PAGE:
Trimmed trees grow alongside the graves like topiary tombstones.
Thousands of trimmed trees fill this cemetery, carving verdant stripes and shapes into a landscape otherwise dominated by gray graves. They look like topiary tombstones, planted to live alongside the traditional stone memorials to the dead.
The cemetery in Varaždin, Croatia, doubles as a beautiful, peaceful horticultural garden. Meticulously groomed trees crowd around the graves. Different sections of the graveyard display their own styles, creating a patchwork tapestry of manicured natural monoliths. Some resemble tall pillars or rounded rocks, while others seem to blend together in a continuous, bushy wall.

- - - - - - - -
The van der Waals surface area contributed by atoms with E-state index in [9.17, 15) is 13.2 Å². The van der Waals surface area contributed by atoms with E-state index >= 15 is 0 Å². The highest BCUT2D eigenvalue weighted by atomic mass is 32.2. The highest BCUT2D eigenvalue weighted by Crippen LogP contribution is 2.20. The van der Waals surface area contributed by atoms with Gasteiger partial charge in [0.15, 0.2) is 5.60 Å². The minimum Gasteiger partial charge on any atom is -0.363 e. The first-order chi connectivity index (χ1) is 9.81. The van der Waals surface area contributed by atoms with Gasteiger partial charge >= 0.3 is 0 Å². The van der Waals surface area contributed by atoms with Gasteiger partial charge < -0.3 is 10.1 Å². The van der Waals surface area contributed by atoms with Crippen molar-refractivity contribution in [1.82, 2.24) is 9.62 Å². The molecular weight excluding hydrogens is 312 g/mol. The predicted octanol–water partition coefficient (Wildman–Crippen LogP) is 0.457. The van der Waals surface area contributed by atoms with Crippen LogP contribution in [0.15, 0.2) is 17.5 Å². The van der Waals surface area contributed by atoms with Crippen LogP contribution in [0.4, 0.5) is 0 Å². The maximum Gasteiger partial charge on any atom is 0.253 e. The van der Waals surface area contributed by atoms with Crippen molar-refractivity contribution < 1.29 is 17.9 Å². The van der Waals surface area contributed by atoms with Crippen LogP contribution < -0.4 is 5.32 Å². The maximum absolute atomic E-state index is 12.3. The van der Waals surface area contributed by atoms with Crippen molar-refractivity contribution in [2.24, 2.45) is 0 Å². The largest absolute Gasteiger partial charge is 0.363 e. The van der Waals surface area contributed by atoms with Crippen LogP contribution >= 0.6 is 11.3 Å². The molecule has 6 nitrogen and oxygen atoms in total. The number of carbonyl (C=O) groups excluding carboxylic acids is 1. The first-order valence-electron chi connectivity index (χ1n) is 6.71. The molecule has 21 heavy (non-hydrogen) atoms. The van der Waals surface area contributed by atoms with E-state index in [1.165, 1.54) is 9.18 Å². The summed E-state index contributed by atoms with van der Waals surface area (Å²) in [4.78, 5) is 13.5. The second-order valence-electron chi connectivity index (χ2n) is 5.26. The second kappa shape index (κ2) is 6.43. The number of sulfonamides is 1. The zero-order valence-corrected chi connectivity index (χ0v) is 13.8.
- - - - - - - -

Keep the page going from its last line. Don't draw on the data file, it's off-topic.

Though the cemetery was established in the 18th century, it didn’t receive its signature look until over a century later. In 1905, Herman Haller, its keeper, planted about 7,000 trees to accompany the graves. Thanks to him, thousands of birch, cypress, maple, ash, beech, and magnolia trees add a touch of leafy life to a place otherwise strongly associated with death.
In addition to the plants, the Varaždin Cemetery is also noteworthy because it has its very own smartphone app. The technology lets distant family members make requests to have someone light a candle or maintain a lost loved one’s grave and even shows funeral schedules and maps that let people find a specific person’s final resting place.
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